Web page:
Multiplexing Ten Years Later

Peter Luhrs

In January, I presented on the status of multiplexing after ten years in service. I received some positive feedback and shared interesting stories during the week. So I thought I would put some ideas down on paper that we talked about and even some things we did not talk about.

Life Expectancy

The life of any electrical system depends on four things:

1. Installation and quality practices by the vehicle manufacturer: Well-designed electrical systems can be made to look bad when poorly installed. Average systems can look good when they are well-implemented.

2. The multiplex system: Is it well-designed? Is it rugged? Proper testing and design of the electrical system are very important. Some vehicle manufacturers install components without proof they were ever tested.

3. Service provided during the life of the vehicle: Good practices mean a longer life. Poor practices mean your electrical system may deteriorate faster.

4. Support provided by the vehicle and/or electrical system manufacturer: Good support means the technicians are less likely to implement poor practices.

The idea is to use the four topics above as a guideline to ensure you have a great electrical system for years to come. The following will review how these points may affect your next vehicle.

Installation Practices

Numerous examples of poorly installed systems, both hardwired and multiplexed, can be found in the field. It is up to you, the vehicle purchaser, to ensure that quality standards are being used when building your vehicle. Before placing a bid, take the time to examine the electrical systems from a few vehicle manufacturers. Determine if you like how they are installed. Most manufacturers will offer multiplexed systems as an option.

Be sure the manufacturer builds more than 25 multiplexed systems each year. If a manufacturer only builds five trucks per year with a system that is different than its standard electrical system, you can probably count on one or more items of the four checkpoints not being up to par.

The System Itself

Do some research on multiplex systems. Have the multiplex manufacturer provide you with a presentation on its system. Determine all available options. Different vehicle manufacturers will implement electrical systems in different ways. Make sure you ask to see all of the onboard diagnostics, service information, switch states, and troubleshooting information you can. Next, if you plan on having a display, check out how the screens are laid out. Ensure they are intuitive for your department. If you already have a vehicle with a display, go over the screen layouts to make sure you get something similar on your next truck. Ask the multiplex manufacturer for test reports for each module it supplies to the vehicle manufacturers. If you get the runaround on test data, the manufacturer is probably not performing proper tests and you can check item two off the list as not being met.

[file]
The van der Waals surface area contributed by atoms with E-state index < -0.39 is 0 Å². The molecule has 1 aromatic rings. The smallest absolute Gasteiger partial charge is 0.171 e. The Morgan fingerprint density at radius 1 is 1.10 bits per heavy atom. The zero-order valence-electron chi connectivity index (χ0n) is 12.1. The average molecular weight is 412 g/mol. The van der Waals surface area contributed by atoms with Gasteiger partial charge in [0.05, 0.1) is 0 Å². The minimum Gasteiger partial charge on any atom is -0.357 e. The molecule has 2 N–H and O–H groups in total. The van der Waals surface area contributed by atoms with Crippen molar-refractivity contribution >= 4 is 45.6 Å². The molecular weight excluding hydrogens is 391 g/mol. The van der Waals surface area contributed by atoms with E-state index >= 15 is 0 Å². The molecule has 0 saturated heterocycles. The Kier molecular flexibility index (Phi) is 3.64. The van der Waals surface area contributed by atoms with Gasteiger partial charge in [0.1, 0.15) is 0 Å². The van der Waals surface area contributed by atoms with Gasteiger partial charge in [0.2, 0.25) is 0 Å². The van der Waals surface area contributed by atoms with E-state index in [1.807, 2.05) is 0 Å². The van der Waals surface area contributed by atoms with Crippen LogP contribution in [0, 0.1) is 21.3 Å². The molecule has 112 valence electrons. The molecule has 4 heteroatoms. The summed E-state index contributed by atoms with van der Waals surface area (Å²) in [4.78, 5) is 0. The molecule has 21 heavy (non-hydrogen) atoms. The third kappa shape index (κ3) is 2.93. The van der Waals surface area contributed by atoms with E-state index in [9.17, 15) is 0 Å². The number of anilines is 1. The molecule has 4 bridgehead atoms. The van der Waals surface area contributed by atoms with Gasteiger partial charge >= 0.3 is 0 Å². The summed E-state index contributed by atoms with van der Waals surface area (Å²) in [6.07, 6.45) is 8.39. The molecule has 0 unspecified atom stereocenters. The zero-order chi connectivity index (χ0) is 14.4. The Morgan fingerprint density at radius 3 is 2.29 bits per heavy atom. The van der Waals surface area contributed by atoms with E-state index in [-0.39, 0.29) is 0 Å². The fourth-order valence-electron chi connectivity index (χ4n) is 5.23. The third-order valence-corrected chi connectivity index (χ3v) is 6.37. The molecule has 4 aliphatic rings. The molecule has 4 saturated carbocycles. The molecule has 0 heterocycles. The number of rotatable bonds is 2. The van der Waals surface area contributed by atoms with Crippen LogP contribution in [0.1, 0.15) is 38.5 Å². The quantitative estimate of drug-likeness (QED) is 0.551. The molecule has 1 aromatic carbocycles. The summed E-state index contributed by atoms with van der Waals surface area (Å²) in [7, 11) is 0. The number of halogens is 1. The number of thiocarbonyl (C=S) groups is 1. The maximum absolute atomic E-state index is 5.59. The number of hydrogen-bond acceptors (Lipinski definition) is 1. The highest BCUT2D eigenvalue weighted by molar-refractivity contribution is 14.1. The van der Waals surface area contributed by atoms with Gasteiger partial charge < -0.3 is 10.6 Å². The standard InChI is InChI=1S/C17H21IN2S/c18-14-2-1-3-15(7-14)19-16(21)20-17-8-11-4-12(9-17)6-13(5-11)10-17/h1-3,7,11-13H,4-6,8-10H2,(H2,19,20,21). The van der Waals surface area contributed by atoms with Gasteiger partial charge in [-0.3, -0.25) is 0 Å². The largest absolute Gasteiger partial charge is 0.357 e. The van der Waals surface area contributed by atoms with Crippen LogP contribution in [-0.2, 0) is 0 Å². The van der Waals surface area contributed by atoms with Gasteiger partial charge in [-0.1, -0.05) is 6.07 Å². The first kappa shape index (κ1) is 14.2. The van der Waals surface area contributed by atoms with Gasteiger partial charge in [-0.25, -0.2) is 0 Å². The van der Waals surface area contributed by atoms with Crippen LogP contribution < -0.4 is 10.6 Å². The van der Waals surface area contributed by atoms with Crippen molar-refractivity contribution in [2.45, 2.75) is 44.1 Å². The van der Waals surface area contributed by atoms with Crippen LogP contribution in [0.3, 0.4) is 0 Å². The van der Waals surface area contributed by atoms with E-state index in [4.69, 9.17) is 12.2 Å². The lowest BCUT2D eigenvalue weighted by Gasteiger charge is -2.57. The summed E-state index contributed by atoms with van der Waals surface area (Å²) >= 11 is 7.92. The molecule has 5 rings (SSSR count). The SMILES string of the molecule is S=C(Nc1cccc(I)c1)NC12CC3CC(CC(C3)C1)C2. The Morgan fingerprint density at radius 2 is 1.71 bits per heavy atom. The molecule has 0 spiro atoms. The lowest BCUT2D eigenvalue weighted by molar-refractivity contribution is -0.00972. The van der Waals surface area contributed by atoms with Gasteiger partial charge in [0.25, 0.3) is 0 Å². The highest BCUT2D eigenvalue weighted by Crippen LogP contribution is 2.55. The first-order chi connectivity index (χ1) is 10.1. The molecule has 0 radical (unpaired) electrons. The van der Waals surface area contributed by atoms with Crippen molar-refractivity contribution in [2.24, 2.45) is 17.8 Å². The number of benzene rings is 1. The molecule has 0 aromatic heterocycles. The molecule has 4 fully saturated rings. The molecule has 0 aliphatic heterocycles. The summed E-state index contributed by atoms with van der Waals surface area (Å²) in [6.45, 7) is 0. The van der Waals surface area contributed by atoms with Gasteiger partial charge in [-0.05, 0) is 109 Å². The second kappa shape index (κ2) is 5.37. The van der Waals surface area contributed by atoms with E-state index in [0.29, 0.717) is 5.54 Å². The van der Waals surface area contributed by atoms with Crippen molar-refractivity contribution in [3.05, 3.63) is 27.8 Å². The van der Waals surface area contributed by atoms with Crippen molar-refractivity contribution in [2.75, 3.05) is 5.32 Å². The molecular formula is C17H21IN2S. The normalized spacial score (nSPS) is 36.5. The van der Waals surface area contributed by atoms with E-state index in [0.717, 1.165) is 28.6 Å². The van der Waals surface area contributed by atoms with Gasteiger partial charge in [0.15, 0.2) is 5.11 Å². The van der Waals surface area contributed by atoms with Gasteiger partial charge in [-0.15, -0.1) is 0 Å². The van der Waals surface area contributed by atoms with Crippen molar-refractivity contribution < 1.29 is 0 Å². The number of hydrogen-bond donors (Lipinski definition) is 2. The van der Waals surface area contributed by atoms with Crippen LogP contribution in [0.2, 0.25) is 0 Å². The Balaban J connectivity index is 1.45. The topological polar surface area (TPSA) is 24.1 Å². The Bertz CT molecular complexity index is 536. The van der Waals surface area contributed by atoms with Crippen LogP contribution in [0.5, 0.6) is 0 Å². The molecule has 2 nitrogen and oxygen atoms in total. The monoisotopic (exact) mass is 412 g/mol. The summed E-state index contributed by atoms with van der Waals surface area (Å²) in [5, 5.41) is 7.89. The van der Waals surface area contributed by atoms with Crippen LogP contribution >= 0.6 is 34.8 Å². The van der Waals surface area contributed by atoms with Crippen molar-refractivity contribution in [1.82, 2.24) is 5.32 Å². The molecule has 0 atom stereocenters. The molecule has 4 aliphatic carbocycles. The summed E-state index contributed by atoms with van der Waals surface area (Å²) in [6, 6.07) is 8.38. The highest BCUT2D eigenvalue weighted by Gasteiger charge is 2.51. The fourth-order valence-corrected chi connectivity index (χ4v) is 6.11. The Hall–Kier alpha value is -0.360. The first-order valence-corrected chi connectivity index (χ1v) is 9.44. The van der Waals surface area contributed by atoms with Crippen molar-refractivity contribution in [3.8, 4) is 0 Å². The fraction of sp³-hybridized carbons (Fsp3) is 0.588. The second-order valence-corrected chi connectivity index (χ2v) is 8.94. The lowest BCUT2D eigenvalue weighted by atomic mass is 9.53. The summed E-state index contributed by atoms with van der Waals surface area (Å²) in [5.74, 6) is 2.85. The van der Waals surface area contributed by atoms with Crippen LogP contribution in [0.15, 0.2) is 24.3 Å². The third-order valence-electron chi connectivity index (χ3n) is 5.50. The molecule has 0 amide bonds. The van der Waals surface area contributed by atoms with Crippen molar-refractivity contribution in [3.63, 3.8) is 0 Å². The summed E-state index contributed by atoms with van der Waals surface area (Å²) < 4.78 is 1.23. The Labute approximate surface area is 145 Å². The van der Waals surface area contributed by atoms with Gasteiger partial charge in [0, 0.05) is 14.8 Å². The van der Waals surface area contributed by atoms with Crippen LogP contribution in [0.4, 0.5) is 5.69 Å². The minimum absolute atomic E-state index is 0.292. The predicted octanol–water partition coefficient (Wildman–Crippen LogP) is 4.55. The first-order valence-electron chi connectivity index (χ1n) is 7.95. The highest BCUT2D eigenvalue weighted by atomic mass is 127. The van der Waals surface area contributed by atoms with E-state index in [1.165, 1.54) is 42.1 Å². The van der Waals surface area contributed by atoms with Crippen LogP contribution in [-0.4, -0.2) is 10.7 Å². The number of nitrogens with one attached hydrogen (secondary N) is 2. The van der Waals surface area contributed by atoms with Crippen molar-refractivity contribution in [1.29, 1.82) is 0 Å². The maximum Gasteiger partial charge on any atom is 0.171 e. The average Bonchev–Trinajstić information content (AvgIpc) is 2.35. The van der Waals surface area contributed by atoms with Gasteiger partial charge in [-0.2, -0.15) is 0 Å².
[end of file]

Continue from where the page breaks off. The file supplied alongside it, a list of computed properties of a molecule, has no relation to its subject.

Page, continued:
Maintenance and Service

When you finally do get your vehicle, make sure you maintain it properly. If it is multiplexed, you can obtain information in one of three ways:

1. Onboard service information-if the vehicle has a display, it can likely have information about the vehicle including switch states.

2. Connect a computer with diagnostics software and extract or view the vehicle configuration.

3. Contact the vehicle manufacturer. Since the vehicle was configured with a computer program, it will have it on file and can easily print you a new configuration report.

If both hardwired and multiplex systems are designed well and installed properly, how do they stand up? We checked with a few ambulance remounters and found that they are replacing entire electrical systems more often when they are hardwired vs. multiplexed. We have even found that a few remounters started replacing hardwired systems with multiplex systems because each time they remounted a multiplexed truck they spent little or no time on electrical system updates or repairs.

Multiplex systems, after several years in service, have consistently been found to be very similar to their original manufactured state. Hardwired systems are less likely to maintain their as-installed state. This is partially because of poor maintenance practices and larger wire bundles.

Why would someone not use a multiplex system today? Sometimes a department cannot afford it because some manufacturers charge several thousand dollars for the option. It may not make sense to your budget. I have spoken with only a few that had a bad experience with a multiplex system. Typically, these issues were years ago. In some cases, a department thought it had a bad experience with a multiplex system but it was really a switch problem or another component. Talk with your technicians. I am amazed at how often they are not consulted when it comes to making decisions on what goes into a new piece of apparatus.

Last but not least, be sure to contact the multiplex manufacturer if you are not getting the help you need.

After ten years and many lessons learned, multiplex systems have proven themselves to be a viable way to wire fire apparatus. Keep in mind the four-piece guideline, and if you spec a multiplex system on your next apparatus, you should experience few problems over the lifetime of the truck.

PETER LUHRS is the director of multiplex solutions at Weldon, a division of Akron Brass. Under his direction, the V-MUX product was brought to production.

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